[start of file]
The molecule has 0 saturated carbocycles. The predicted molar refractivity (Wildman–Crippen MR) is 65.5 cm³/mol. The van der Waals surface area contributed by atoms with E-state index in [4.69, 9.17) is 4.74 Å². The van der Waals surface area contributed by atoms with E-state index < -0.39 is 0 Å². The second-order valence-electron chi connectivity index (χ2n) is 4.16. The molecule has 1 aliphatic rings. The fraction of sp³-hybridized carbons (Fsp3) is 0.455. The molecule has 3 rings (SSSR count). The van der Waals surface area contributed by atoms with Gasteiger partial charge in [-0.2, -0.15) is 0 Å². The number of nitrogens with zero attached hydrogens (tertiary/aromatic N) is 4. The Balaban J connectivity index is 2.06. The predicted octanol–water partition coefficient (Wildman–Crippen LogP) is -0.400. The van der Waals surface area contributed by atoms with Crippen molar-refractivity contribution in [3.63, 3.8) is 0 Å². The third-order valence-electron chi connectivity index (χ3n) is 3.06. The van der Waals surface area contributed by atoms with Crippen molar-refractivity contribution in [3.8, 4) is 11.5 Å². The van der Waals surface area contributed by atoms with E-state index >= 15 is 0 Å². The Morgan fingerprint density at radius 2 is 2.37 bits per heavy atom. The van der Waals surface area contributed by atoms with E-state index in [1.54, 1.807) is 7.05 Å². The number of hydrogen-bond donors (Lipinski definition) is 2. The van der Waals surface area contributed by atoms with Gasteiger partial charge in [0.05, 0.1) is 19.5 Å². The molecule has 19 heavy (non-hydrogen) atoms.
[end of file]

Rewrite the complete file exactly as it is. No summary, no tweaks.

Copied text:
The molecule has 0 saturated carbocycles. The predicted molar refractivity (Wildman–Crippen MR) is 65.5 cm³/mol. The van der Waals surface area contributed by atoms with E-state index in [4.69, 9.17) is 4.74 Å². The van der Waals surface area contributed by atoms with E-state index < -0.39 is 0 Å². The second-order valence-electron chi connectivity index (χ2n) is 4.16. The molecule has 1 aliphatic rings. The fraction of sp³-hybridized carbons (Fsp3) is 0.455. The molecule has 3 rings (SSSR count). The van der Waals surface area contributed by atoms with Gasteiger partial charge in [-0.2, -0.15) is 0 Å². The number of nitrogens with zero attached hydrogens (tertiary/aromatic N) is 4. The Balaban J connectivity index is 2.06. The predicted octanol–water partition coefficient (Wildman–Crippen LogP) is -0.400. The van der Waals surface area contributed by atoms with Crippen molar-refractivity contribution in [3.63, 3.8) is 0 Å². The third-order valence-electron chi connectivity index (χ3n) is 3.06. The van der Waals surface area contributed by atoms with Crippen molar-refractivity contribution in [3.8, 4) is 11.5 Å². The van der Waals surface area contributed by atoms with E-state index >= 15 is 0 Å². The Morgan fingerprint density at radius 2 is 2.37 bits per heavy atom. The van der Waals surface area contributed by atoms with E-state index in [1.54, 1.807) is 7.05 Å². The number of hydrogen-bond donors (Lipinski definition) is 2. The van der Waals surface area contributed by atoms with Gasteiger partial charge in [0.05, 0.1) is 19.5 Å². The molecule has 19 heavy (non-hydrogen) atoms.